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A close-up of human dimensions of wildlife in Europe

Johansson, Maria LU ; Dressel, Sabrina ; Kvastegård, Emma ; Ericsson, Göran ; Fischer, Anke; Kaltenborn, Bjørn P. ; Vaske,, Jerry J and Sandström, Camilla (2016) Human Dimensions of Wildlife Kenya
Abstract
In Europe an increasing number of scholars from different disciplines show growing interest in studying interactions between society and wildlife. Europe’s diversity with regard to cultures, languages and governance systems for wildlife is reflected in the wealth of research perspectives on human-wildlife interactions. Today a variety of approaches, disciplinary perspectives, theoretical frameworks, concepts and methods are used. However there is no common umbrella of “human dimensions of wildlife” similar to the one seen in North America.
A network meeting was held with the goal to describe the current state of research in this field and to draft an outline for a future European research agenda. Sixty-three delegates from 25 European... (More)
In Europe an increasing number of scholars from different disciplines show growing interest in studying interactions between society and wildlife. Europe’s diversity with regard to cultures, languages and governance systems for wildlife is reflected in the wealth of research perspectives on human-wildlife interactions. Today a variety of approaches, disciplinary perspectives, theoretical frameworks, concepts and methods are used. However there is no common umbrella of “human dimensions of wildlife” similar to the one seen in North America.
A network meeting was held with the goal to describe the current state of research in this field and to draft an outline for a future European research agenda. Sixty-three delegates from 25 European countries contributed due to workshop discussions and a follow-up online survey.
Two major paths to the study of human-wildlife interactions were identified. One targets individuals or groups within society and is based on the theories of cognitive hierarchy and theory of reasoned action/theory of planned behavior. While the other focuses on the collective societal level relying mainly on the theories of governance with connections to social representation, deliberative procedures and commons theory.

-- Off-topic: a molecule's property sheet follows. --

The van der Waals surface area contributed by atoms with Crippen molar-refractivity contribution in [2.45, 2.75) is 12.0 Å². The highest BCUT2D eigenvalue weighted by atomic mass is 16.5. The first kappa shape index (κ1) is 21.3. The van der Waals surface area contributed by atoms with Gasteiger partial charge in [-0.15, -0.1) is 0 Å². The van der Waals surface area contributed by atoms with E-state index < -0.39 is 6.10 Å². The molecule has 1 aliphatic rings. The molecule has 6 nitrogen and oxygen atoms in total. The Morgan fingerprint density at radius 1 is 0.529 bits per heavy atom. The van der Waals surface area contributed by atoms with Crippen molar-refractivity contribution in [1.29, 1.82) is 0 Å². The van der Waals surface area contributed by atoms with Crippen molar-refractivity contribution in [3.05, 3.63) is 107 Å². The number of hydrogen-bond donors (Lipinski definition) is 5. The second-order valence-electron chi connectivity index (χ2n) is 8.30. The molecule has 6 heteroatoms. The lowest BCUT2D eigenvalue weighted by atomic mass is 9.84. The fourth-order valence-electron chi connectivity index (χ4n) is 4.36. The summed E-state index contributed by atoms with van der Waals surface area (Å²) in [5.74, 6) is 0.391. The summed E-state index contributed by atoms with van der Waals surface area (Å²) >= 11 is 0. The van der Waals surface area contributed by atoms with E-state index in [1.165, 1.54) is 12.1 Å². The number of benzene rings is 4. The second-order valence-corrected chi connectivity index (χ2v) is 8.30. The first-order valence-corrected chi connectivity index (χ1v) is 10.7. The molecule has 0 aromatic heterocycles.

Europe’s diverse cultural contexts and governance systems may be a challenge for transnational research attempts but far more importantly they are an opportunity for learning. Therefore future research should strive for stringent theory-based research designs which can generate comparable data across countries as well as over time. (Less)
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Human Dimensions of Wildlife Kenya
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English
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yes
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8bbb9bb8-a3d5-45ae-a8fb-8b14b915169d
date added to LUP
2017-02-17 20:27:24
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2017-11-14 09:53:52
@misc{8bbb9bb8-a3d5-45ae-a8fb-8b14b915169d,
  abstract     = {In Europe an increasing number of scholars from different disciplines show growing interest in studying interactions between society and wildlife. Europe’s diversity with regard to cultures, languages and governance systems for wildlife is reflected in the wealth of research perspectives on human-wildlife interactions. Today a variety of approaches, disciplinary perspectives, theoretical frameworks, concepts and methods are used. However there is no common umbrella of “human dimensions of wildlife” similar to the one seen in North America.<br/>A network meeting was held with the goal to describe the current state of research in this field and to draft an outline for a future European research agenda. Sixty-three delegates from 25 European countries contributed due to workshop discussions and a follow-up online survey.<br/>Two major paths to the study of human-wildlife interactions were identified. One targets individuals or groups within society and is based on the theories of cognitive hierarchy and theory of reasoned action/theory of planned behavior. While the other focuses on the collective societal level relying mainly on the theories of governance with connections to social representation, deliberative procedures and commons theory. <br/>Europe’s diverse cultural contexts and governance systems may be a challenge for transnational research attempts but far more importantly they are an opportunity for learning. Therefore future research should strive for stringent theory-based research designs which can generate comparable data across countries as well as over time.},
  author       = {Johansson, Maria and Dressel, Sabrina  and Kvastegård, Emma  and Ericsson, Göran  and Fischer, Anke and Kaltenborn, Bjørn P.  and  Vaske,,  Jerry J and Sandström, Camilla },
  language     = {eng},
  title        = {A close-up of human dimensions of wildlife in Europe},
  year         = {2016},
}